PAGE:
Perseverance and self-motivation
When young children study dance they learn perseverance and self-motivation. Dancing encourages children to experiment and find different paths to solving problems. It is vital in a child’s personal development that they learn the importance of trial-and-error and that, if at first you don’t succeed, try and try again. The sense of success and accomplishment they will experience when they have mastered a complicated movement will encourage them to transfer this ambition into other aspects of life.
The exercise of repetition and rehearsal when dancing improves mental dexterity. Learning body movement and gestures helps children absorb ideas better and improves their ability to absorb and hold information. There is a perceived view that lingers around dance classes that children should only attend if they want to perform on a stage. The fact of the matter is that this couldn’t be further from the truth. Yes, dance classes are an ideal stepping stone for a child who is showing early signs of a natural flair for performance. However, there are a magnitude of benefits of learning to dance for a child who is shy, has low self-esteem or has shown no interest in performing. We understand the importance of performing arts to all children and it is our aim to promote this. We provide a safe environment within which young children can blossom and grow, practicing important life skills and becoming confident risk takers.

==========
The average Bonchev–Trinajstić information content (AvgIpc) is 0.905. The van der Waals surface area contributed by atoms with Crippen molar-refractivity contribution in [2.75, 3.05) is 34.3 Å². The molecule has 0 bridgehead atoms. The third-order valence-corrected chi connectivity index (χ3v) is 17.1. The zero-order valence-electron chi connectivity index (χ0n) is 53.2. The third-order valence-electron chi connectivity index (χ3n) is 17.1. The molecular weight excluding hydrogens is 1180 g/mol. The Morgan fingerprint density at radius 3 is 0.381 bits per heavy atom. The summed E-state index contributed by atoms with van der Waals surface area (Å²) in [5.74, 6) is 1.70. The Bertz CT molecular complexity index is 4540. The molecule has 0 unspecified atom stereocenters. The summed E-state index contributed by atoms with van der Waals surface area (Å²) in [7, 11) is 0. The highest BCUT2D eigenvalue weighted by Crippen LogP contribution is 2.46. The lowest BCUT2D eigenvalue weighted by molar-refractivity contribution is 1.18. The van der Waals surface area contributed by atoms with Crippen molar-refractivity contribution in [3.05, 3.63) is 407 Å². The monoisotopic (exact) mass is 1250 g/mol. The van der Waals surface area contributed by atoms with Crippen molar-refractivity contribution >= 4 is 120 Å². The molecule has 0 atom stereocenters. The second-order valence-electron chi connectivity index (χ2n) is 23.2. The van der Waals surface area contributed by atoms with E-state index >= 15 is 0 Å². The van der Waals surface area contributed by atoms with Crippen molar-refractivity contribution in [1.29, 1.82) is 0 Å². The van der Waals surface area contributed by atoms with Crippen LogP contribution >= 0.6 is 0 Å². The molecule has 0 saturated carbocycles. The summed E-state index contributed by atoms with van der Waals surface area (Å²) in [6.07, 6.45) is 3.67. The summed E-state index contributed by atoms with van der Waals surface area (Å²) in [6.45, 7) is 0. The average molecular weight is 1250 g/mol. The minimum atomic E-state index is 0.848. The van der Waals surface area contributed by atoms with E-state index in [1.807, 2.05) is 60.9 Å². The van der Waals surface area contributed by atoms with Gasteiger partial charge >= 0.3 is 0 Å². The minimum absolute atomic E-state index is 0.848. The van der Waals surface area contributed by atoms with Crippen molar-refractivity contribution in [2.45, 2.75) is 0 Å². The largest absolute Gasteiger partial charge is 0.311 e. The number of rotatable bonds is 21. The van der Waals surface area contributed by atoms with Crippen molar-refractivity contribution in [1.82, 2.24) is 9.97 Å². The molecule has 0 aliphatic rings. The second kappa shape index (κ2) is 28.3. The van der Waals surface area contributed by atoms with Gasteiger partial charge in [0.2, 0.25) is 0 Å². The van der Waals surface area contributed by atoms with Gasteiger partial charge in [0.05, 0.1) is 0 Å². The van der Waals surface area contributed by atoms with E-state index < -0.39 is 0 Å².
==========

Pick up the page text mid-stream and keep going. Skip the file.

Original Article - H.Davis - Stagecoach Theatre Arts Head Office
This article was updated on 16/06/2019 and was originally published on 12/02/2014